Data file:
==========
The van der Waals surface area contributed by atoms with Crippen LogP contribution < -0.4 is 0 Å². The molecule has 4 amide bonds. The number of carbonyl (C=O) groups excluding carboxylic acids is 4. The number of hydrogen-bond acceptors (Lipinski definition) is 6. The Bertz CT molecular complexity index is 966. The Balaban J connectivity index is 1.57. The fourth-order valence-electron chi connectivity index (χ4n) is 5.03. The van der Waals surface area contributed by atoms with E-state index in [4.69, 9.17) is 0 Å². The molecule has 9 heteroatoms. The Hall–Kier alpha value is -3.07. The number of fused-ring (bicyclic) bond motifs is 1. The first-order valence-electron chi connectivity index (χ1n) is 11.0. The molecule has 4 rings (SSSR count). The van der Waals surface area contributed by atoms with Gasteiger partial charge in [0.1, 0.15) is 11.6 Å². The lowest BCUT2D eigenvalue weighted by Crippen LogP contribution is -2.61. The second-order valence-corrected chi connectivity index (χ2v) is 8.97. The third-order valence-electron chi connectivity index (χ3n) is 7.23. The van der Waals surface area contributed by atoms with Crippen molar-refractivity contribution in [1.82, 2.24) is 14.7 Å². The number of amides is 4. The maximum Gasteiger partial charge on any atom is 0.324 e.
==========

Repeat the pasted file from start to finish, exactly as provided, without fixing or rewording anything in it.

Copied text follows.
The van der Waals surface area contributed by atoms with Crippen LogP contribution < -0.4 is 0 Å². The molecule has 4 amide bonds. The number of carbonyl (C=O) groups excluding carboxylic acids is 4. The number of hydrogen-bond acceptors (Lipinski definition) is 6. The Bertz CT molecular complexity index is 966. The Balaban J connectivity index is 1.57. The fourth-order valence-electron chi connectivity index (χ4n) is 5.03. The van der Waals surface area contributed by atoms with E-state index in [4.69, 9.17) is 0 Å². The molecule has 9 heteroatoms. The Hall–Kier alpha value is -3.07. The number of fused-ring (bicyclic) bond motifs is 1. The first-order valence-electron chi connectivity index (χ1n) is 11.0. The molecule has 4 rings (SSSR count). The van der Waals surface area contributed by atoms with Gasteiger partial charge in [0.1, 0.15) is 11.6 Å². The lowest BCUT2D eigenvalue weighted by Crippen LogP contribution is -2.61. The second-order valence-corrected chi connectivity index (χ2v) is 8.97. The third-order valence-electron chi connectivity index (χ3n) is 7.23. The van der Waals surface area contributed by atoms with Crippen molar-refractivity contribution in [1.82, 2.24) is 14.7 Å². The number of amides is 4. The maximum Gasteiger partial charge on any atom is 0.324 e.